When eleven-year-old Noah stows away on his big sister’s geography field trip, everything goes wrong. Lost on an uninhabited island, the minibus has toppled over the edge of a cliff, the teacher has disappeared and Noah may have broken the internet. Without food, phone signal and adults the children look doomed until Noah finds a treasure map and they head off in search of gold and hopefully the magic button to reset the internet and stop the world from plunging into disaster…
Take six children, drop them on an uninhabited island, switch off the internet and watch the chaos ensue. Brilliantly written, this is a cracking adventure story that is told with all of the wit, warmth and charm that I love in Frank Cottrell-Boyce’s books. The genius idea of taking modern children that have only ever known life with the internet and watching them try to navigate the world without it is both hilarious and thought-provoking.
Entertaining and a great deal of fun, there are some meaningful things to ponder within the story as Cottrell-Boyce really asks the reader to think about life and how we have become so over-reliant on technology. With no internet, the six protagonists immediately feel disconnected from the world and their feelings and conversations are bang-on-point as they wonder where there ‘feel-good’ will come from with no one to like their posts, contemplate the point of taking phots without the ability to share them to their story and feel utterly knowledge-deprived when google isn’t around to provide all of the answers. What prevails though is a new view of the world, some lovely friendships and a thoroughly enjoyable adventure that shines as brightly as the stolen gold.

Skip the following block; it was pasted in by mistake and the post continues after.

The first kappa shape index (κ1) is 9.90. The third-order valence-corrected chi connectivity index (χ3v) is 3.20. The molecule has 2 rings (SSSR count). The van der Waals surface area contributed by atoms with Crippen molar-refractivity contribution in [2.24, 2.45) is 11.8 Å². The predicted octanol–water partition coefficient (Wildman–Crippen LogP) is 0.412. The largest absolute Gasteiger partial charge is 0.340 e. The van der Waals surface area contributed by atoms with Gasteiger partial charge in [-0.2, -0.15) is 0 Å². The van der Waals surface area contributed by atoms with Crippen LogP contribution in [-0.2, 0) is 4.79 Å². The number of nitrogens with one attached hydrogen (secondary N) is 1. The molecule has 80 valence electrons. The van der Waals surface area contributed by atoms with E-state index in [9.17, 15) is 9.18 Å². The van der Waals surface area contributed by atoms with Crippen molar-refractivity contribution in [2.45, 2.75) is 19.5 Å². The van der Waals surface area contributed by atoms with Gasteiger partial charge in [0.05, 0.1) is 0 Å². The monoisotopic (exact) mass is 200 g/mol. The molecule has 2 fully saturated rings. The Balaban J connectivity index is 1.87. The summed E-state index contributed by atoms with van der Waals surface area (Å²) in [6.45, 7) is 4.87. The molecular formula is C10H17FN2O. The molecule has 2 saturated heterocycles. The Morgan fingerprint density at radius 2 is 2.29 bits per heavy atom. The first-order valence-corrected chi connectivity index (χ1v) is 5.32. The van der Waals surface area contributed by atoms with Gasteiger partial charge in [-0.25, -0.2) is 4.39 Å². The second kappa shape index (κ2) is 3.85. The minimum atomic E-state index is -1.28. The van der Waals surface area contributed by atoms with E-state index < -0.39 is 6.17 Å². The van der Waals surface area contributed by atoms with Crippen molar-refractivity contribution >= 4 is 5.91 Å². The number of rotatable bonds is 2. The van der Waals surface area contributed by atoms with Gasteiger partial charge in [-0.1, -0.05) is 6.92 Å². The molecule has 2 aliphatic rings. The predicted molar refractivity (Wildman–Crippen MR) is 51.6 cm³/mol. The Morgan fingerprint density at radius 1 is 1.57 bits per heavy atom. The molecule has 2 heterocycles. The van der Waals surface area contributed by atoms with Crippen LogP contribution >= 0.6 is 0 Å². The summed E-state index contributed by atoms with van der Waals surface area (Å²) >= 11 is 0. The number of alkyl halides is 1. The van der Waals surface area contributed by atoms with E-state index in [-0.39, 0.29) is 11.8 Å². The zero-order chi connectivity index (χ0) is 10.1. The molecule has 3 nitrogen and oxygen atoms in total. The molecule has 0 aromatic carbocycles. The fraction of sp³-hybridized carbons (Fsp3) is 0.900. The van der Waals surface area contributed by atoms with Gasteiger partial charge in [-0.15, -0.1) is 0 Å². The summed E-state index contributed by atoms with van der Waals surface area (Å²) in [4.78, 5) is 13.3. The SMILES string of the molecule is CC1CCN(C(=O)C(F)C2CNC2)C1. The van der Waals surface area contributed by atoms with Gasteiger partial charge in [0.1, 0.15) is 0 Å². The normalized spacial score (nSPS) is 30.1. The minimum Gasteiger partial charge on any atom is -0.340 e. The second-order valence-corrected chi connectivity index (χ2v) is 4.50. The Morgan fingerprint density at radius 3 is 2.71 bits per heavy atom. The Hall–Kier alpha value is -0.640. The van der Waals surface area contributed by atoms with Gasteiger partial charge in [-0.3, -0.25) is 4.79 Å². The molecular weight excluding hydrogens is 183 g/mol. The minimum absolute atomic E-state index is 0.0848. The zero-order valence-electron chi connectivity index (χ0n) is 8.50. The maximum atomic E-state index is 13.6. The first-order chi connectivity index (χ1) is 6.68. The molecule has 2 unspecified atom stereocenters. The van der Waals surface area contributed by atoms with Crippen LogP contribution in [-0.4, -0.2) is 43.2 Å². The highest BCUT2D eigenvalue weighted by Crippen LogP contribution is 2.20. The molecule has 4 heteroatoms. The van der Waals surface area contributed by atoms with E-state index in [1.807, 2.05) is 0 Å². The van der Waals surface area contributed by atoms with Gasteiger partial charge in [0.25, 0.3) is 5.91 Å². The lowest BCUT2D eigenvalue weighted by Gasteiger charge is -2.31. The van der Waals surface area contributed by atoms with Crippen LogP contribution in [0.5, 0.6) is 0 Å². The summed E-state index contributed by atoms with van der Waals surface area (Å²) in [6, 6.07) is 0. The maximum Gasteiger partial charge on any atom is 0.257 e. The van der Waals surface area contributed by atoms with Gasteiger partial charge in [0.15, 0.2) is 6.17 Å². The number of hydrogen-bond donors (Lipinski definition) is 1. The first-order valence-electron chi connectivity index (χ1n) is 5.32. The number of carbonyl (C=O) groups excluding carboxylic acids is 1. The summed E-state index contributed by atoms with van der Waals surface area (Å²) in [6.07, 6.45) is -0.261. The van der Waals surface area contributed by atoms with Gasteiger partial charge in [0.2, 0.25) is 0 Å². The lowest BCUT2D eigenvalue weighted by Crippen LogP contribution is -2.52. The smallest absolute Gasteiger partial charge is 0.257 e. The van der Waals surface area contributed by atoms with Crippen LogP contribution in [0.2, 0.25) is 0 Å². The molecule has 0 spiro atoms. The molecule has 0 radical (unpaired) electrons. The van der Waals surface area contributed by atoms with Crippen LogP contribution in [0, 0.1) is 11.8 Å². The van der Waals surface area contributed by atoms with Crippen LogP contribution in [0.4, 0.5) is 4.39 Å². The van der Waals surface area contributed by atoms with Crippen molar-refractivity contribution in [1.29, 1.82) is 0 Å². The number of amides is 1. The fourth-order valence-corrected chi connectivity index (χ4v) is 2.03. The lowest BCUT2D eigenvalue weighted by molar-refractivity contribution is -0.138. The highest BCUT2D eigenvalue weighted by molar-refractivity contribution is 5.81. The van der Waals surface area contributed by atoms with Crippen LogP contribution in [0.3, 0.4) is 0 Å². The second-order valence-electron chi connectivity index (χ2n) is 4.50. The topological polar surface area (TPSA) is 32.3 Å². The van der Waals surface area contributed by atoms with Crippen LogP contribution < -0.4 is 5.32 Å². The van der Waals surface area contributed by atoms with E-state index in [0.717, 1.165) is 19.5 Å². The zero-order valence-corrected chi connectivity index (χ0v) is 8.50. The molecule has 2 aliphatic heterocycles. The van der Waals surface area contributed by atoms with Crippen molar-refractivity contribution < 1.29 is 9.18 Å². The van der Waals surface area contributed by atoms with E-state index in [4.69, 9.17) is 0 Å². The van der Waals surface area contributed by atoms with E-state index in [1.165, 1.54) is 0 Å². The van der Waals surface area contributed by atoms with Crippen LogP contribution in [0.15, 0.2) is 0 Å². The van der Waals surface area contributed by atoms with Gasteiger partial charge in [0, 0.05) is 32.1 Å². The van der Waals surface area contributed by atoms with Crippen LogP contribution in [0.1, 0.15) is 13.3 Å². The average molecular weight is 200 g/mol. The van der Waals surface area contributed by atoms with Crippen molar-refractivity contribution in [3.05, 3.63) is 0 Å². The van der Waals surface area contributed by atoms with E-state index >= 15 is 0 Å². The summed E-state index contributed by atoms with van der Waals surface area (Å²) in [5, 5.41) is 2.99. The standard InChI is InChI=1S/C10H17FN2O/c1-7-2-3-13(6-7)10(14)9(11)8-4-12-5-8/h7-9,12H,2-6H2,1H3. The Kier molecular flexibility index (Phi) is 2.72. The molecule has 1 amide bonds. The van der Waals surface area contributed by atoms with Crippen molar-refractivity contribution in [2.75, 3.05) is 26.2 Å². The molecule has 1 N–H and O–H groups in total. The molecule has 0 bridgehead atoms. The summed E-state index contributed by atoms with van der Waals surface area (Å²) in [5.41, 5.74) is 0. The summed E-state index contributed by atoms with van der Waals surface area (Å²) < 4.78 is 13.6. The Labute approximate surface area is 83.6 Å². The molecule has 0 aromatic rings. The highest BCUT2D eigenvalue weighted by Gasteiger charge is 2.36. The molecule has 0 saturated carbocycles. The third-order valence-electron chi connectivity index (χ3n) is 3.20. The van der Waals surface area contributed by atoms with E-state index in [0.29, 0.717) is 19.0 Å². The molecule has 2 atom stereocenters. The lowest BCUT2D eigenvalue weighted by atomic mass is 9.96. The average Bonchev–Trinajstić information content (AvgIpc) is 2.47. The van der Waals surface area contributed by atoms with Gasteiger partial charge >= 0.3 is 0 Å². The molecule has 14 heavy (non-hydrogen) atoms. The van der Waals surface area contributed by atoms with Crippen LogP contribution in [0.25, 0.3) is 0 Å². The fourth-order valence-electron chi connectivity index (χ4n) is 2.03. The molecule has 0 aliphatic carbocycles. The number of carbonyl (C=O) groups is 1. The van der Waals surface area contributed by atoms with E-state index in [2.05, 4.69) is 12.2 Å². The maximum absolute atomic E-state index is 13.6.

The story is carried by a brilliant cast of characters all of whom bring something different. Dario is full of interesting facts until the internet disappears and then his knowledge becomes rather stilted, Ada is convinced that the island is home to fairies and that Noah is some kind of magical being, and Eve is pretending that Noah isn’t her brother for one reason or another. Very different, all very likeable and all desperate to get off the island, they make for a great bunch who are resourceful, resilient and when required can work as team, despite the constant talk of eating each other - well if needs must!
The tales of survival play out through a series of letters between Noah and his parents - at least that’s how it appears - that he posts in a mail box and that somehow make their way to his home despite there never appearing to be a collection and there definitely isn’t a postman. These heartfelt letters offer much needed advice to Noah and touch on his home life that reveals a family with their own struggles and dealing with food poverty.
With fabulous illustrations by Steven Lenton, Cottrell-Boyce’s latest title is a resounding success. I strongly recommend children take some time away from the screen and pick up Noah’s Gold, it is a brilliant children’s book, it is GOLD!
Recommended for 9+.